I think, ideally, that's what every writer ultimately wants—to contribute something good to the world consciousness. Have you ever read a book and wanted to tell the world about it?  That’s how I’d like my readers to feel.  I’d like them to want to go out and celebrate for having read a fun, engrossing, powerful book.

The Author: David Farland has written and edited fifty published books. These include novels for adults, young adults, anthologies, middle-grade readers, and picture books. He often teaches writing workshops, and has trained a number of people who went on to become international bestselling authors--people like Brandon Sanderson in fantasy, Brandon Mull in middle-grade fiction, and Stephenie Meyer in young adult fiction.

As part of his dedication to helping other writers, David writes the David Farland's Daily Kick in the Pants, an email bulletin for writers or those who would be writers. Many authors rave about how it has helped them. Out of devotion, he provides the Daily Kick free. You can register to receive it at

Ooh, one Splat: Due to the impending hurricane stammering up the east coast, there is a possibility I may be out of internet service for a few days. If I don't post tomorrow, that's the reason! So think of me with the kiddos home from school, with flashlights and playing cards.


  1. Awesome interview. David's book sounds great. And it was interesting learning more about a book being optioned for a movie.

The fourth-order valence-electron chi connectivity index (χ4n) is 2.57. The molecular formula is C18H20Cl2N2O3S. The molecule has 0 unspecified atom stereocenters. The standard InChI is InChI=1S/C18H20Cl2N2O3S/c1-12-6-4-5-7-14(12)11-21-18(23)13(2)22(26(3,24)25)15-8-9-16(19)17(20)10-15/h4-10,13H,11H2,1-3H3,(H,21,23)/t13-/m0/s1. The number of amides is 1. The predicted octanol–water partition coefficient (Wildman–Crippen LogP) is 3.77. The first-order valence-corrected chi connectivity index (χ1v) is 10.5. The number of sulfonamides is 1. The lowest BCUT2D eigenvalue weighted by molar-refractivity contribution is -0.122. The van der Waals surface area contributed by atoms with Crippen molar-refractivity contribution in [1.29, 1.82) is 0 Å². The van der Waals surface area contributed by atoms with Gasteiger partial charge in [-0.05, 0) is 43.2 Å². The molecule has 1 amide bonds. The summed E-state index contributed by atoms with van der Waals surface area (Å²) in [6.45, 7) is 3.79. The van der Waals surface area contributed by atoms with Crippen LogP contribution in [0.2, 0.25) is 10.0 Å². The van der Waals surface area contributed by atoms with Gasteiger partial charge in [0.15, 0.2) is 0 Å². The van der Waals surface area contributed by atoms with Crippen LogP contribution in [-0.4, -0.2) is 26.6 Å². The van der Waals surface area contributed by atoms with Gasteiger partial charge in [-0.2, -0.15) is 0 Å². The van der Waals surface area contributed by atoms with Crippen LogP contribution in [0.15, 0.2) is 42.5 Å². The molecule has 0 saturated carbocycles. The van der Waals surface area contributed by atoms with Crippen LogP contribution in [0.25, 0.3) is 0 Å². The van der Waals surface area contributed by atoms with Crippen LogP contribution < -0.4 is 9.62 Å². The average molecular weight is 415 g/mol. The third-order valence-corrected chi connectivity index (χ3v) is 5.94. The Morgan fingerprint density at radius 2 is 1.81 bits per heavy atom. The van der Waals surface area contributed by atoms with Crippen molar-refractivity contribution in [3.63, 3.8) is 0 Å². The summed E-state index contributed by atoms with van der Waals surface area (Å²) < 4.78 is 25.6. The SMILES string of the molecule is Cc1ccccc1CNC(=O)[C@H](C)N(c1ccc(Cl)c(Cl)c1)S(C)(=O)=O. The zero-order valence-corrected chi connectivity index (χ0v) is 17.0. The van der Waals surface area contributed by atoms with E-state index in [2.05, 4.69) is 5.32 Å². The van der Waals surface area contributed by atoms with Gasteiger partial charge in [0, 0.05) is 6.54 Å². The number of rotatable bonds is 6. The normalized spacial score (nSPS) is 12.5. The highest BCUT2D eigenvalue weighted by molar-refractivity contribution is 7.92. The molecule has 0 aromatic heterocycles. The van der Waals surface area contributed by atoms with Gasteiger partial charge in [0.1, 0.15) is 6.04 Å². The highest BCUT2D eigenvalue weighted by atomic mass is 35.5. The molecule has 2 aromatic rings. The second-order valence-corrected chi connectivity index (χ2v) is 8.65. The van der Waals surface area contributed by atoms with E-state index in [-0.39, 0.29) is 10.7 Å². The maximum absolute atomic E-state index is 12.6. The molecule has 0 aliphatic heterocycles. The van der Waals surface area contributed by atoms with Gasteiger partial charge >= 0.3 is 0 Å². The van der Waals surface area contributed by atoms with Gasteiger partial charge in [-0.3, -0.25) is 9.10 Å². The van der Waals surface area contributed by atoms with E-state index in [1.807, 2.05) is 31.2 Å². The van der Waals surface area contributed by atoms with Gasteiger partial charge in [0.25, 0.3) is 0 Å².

Good luck with the storm Sherrie.

  2. David, hope you get to see your book become a movie!

  3. This book sounds fascinating. Great interview, Sheri, and best of luck with Nightingale, David!

  4. "I haven’t grown old emotionally." Yep, that pretty much summed up why most of us write YA or kidlit. :D

    (pssst Sheri, did you not get the updated cover???? It's awesome!)

  5. Insightful interview. I definitely have to check out David Farland's books, and his Daily Kick!

    Stay safe and dry from Sandy! I pre-scheduled my posts this week just in case we lose power. I'm hoping by the time it reaches Philadelphia it won't be as bad as they're predicting. Well, I'll know tonight...

  6. The does sound so imaginative! I hadn't heard of it before.

  7. Sounds VERY cool. I know a lot of my writer friends and I've discussed writing classics and what makes a classic many times. It's the dream, yes? Here's wishing David all the best with Nightengale! It sounds amazing~

  8. First, hope you and your family are safe, Sheri! I guess I visited back east at the right time. The weather behaved itself.

    Loved the interview and am always intrigued by writers who capture those young emotions they remember during their growing up years.

    It's great to be back from vacation and catching up on what's happening in this world of writing.

  9. Very interesting interview! I'll put this one on my TBR list. See if it makes my list of "classics." :D Thanks for posting! :D

  10. Nice interview! David's book sounds interesting.

    Stay safe, Sheri! :/ Flashlight and playing cards sound like a good plan. Hope you have lots of brownies baked. ;)

  11. This is an awesome read and Dave is an incredible teacher in the craft of writing.

  12. Great interview! David sounds awesome and so does the book.